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Carrousel Table Saw Blade Guard

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Project by Bricofleur posted 02-08-2016 04:24 PM 1355 views 7 times favorited 15 comments Add to Favorites Watch

If like me you’re one of those who don’t use the factory blade guard at the table saw, you will probably be interested by my new spinning table saw blade guard.

You only need two 1/4” Plexiglas strips, double-side tape, masking tape, a 1/4” bolt or pin, a block of hardwood, a washer and a knob. The masking tape is used temporarily to draw center a line on both Plexi strips.

When you push the stock through the blade, your push stick pushes a wing and brings along another after it passes the blade.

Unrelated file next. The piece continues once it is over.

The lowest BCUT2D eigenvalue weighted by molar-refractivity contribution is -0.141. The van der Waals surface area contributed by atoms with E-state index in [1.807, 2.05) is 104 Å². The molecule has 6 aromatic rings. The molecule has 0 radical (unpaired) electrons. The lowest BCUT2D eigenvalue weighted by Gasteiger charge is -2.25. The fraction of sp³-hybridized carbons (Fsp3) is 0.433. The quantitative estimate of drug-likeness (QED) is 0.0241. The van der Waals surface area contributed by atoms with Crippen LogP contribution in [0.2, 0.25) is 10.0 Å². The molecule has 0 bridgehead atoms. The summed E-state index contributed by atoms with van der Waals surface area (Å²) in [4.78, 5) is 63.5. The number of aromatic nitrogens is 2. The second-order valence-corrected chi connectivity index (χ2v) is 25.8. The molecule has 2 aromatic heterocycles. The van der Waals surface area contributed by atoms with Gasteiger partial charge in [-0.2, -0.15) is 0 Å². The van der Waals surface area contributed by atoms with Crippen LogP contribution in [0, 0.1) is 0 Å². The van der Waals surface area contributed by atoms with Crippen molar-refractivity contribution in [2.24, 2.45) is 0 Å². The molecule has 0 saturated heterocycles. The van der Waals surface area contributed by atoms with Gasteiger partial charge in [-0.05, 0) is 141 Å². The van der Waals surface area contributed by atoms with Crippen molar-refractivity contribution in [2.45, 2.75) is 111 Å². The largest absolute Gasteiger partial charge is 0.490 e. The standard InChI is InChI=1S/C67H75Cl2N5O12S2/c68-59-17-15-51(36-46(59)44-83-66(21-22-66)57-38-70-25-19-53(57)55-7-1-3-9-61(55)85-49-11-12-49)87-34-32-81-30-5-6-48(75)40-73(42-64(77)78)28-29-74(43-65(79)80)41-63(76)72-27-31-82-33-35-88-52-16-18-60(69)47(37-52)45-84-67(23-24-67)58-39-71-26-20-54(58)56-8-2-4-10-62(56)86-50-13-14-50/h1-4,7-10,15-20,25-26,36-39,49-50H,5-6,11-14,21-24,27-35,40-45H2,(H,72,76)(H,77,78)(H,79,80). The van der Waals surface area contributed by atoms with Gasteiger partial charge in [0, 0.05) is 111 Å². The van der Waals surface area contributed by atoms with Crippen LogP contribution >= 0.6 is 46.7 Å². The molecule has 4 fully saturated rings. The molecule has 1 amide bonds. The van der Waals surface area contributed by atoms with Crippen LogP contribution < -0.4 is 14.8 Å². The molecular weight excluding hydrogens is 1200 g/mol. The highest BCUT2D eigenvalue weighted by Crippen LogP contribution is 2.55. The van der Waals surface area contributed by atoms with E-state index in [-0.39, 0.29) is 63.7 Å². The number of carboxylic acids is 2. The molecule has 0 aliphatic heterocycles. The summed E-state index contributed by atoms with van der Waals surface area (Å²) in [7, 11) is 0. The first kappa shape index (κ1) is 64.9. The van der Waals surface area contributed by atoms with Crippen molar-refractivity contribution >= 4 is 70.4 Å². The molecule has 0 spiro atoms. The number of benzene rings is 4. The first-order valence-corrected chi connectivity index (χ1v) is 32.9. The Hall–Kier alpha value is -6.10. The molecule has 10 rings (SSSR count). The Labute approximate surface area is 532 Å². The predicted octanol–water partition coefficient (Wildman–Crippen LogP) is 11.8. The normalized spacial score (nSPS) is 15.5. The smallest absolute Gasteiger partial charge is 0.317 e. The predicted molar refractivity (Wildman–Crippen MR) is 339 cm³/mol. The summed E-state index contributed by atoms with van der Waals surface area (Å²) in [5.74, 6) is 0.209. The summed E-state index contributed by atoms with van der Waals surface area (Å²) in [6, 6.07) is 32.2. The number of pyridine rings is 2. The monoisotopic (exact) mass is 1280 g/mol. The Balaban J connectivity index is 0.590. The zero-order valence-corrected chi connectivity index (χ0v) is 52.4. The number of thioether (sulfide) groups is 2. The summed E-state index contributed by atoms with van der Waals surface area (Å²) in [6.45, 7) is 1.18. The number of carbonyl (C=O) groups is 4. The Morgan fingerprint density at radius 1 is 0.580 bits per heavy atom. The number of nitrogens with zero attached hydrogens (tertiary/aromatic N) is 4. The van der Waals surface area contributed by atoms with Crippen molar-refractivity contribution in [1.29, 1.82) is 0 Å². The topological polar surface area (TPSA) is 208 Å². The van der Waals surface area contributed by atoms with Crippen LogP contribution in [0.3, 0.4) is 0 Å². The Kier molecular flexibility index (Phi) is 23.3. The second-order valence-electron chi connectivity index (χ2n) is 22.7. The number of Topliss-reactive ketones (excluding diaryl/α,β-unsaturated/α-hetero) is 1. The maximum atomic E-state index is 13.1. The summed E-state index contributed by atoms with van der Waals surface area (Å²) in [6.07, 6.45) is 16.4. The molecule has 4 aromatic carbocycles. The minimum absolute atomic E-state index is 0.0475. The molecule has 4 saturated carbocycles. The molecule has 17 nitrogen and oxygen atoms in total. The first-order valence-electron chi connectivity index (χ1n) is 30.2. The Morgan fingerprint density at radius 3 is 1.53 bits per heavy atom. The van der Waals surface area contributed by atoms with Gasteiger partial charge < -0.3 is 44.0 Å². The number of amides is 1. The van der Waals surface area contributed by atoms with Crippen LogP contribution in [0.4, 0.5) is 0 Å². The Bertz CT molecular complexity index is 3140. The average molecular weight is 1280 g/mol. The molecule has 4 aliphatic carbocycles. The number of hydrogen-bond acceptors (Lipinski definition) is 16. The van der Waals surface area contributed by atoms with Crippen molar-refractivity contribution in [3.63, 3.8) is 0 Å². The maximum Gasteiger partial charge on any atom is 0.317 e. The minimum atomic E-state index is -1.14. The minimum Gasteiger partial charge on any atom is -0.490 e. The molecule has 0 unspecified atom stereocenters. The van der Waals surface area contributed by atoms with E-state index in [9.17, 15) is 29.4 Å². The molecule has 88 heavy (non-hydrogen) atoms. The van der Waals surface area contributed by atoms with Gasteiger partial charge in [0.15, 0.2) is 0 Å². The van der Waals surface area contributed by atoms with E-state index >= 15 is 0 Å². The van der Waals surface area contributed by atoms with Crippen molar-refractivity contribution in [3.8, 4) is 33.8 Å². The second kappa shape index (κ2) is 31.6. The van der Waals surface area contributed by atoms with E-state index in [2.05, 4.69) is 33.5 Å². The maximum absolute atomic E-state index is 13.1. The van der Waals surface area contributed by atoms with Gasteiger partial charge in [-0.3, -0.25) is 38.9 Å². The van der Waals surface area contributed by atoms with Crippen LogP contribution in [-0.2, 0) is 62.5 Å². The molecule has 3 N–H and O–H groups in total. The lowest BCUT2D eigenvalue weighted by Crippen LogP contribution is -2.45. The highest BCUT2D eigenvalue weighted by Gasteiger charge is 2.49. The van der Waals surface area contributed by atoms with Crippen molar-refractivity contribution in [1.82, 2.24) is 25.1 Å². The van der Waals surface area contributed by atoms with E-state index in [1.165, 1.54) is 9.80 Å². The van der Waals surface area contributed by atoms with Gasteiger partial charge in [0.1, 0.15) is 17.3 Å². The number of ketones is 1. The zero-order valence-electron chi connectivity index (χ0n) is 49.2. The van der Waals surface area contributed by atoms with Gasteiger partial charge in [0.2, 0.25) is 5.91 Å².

Awesome instead of awkward.

Thanks for looking.

Find more photos and construction details on this page of my blog.

Best,

Serge

http://atelierdubricoleur.wordpress.com

-- Learn from yesterday, work today and enjoy success tomorrow. -- http://atelierdubricoleur.wordpress.com





15 comments so far

View Ken90712's profile

Ken90712

16951 posts in 2649 days


#1 posted 02-08-2016 04:27 PM

Very interesting project, nice design should serve you well friend.

-- Ken, "Everyday above ground is a good day!"

View Bricofleur's profile

Bricofleur

1360 posts in 2653 days


#2 posted 02-08-2016 04:32 PM

@ Ken90712 : Thank you my friend. I’m glad I came up with this guard to prevent more nicks on my thumb as I did on January 1st. Let’s count 10 !

Best,

Serge

-- Learn from yesterday, work today and enjoy success tomorrow. -- http://atelierdubricoleur.wordpress.com

View BigAl98's profile

BigAl98

140 posts in 2499 days


#3 posted 02-08-2016 04:37 PM